Hospice made the goodbye less bitter, more sweet
My grandmother vowed to live forever. No, really, she said as much in a notarized letter to the family in 2008: “I, Alice M. Perlmutter, going to live forever…”
She was strong-willed, resilient and feisty so you could almost believe her. But her demise ultimately came on Aug. 25, just six weeks after her 101st birthday. While it wasn’t a complete surprise given her age, there’s no way to prepare for a loved one’s final days, hours, minutes.
After my grandmother was admitted to a hospital in Philadelphia for congestive heart failure, we were told she had hours to days to live. The family made the decision that in-patient hospice care was the best course of action.
Then came the waiting. How do you pass the time when you know death is inevitable, that it’s coming in a matter of days, maybe hours?
The hospice staff assigned to us were instrumental in helping us navigate that process, in making the passing of time more bearable.
In the days leading to her death, my grandmother, known for being outspoken, didn’t talk or open her eyes. While at times it felt as if she was no longer with us, hospice staff advised us, in those final moments of her life, to speak to her as we normally would, even if she couldn’t respond.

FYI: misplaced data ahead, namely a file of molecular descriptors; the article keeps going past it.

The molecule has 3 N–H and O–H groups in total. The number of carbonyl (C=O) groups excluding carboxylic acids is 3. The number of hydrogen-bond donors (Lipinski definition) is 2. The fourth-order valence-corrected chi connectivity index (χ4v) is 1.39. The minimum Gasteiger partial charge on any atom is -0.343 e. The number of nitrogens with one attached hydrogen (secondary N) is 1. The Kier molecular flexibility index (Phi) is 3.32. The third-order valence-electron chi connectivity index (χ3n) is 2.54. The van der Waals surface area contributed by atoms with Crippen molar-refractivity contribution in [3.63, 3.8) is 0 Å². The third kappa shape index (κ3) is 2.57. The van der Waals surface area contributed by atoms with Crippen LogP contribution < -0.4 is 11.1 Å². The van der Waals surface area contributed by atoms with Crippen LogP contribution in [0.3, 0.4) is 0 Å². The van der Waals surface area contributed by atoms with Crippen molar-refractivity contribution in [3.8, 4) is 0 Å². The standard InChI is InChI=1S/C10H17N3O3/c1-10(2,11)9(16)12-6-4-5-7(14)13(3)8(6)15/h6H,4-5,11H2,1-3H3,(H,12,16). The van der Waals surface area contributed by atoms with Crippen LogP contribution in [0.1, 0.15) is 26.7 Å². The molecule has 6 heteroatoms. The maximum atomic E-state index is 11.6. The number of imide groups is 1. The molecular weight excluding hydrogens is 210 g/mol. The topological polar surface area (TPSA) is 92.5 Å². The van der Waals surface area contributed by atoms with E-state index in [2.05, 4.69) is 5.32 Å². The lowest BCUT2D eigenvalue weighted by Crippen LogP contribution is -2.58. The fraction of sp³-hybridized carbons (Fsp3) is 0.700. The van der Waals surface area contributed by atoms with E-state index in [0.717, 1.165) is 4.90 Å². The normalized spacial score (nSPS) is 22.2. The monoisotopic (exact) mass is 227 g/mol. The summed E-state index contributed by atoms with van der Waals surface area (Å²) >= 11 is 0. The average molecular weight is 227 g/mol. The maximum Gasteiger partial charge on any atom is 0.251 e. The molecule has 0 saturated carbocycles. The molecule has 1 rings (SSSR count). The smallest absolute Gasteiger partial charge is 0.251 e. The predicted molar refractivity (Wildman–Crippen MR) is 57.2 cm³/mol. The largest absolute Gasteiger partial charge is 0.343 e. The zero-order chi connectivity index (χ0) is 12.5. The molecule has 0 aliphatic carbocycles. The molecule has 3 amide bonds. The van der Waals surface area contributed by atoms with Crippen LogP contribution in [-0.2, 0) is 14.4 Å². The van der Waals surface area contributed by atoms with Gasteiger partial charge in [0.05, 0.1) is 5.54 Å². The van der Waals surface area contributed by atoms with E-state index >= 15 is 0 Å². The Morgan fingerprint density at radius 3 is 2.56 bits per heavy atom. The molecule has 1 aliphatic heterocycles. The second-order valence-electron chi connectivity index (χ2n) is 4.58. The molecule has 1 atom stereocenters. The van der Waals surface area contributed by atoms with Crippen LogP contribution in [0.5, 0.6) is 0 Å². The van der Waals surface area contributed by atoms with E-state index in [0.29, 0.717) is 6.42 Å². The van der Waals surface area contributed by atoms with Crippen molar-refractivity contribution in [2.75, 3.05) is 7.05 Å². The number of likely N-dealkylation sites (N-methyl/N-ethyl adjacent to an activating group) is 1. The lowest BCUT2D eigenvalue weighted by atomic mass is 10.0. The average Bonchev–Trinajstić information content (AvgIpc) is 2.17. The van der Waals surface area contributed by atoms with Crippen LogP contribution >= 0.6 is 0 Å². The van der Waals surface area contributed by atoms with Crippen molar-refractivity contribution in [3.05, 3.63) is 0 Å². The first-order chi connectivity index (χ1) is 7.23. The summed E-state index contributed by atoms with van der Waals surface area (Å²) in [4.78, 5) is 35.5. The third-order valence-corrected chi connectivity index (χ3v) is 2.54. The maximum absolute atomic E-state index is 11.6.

We wanted her to die comfortably and without pain, and they helped ensure that happened. They treated her with dignity throughout, greeting her by her first name when they entered the room, and explaining to her what they were about to do – give her morphine, take her blood pressure – even if she wasn’t aware of their presence.
A family of foodies, my grandmother no exception, we found it difficult to understand that she didn’t want, nor need, anything to eat or drink. Hospice staff explained that was a natural part of the dying process, that when a person is transitioning, as they call it, the body no longer needs nutrients.
When her death was imminent, they helped us navigate saying goodbye, suggesting we each take time individually to be with her privately.
I won’t forget the kindness a hospice nurse, who was not assigned to my grandmother, offered my sister and me, as we walked down the hallway after kissing our grandmother goodbye, tears streaming down our faces.
We explained to her that we weren’t expecting to be so upset. Given her age, we knew this was coming sooner rather than later. She embraced us and said even when someone is expected to die, it’s never an easy process. She could’ve passed us by, but she took those minutes to console us.
There are many sad and tragic stories of death, but this was not one of them. This was a life well lived running its course. But it was far from an easy experience, and hospice staff helped ease the pain.
Julia Bergman is a Day staff writer. Her reporting focuses on military affairs.
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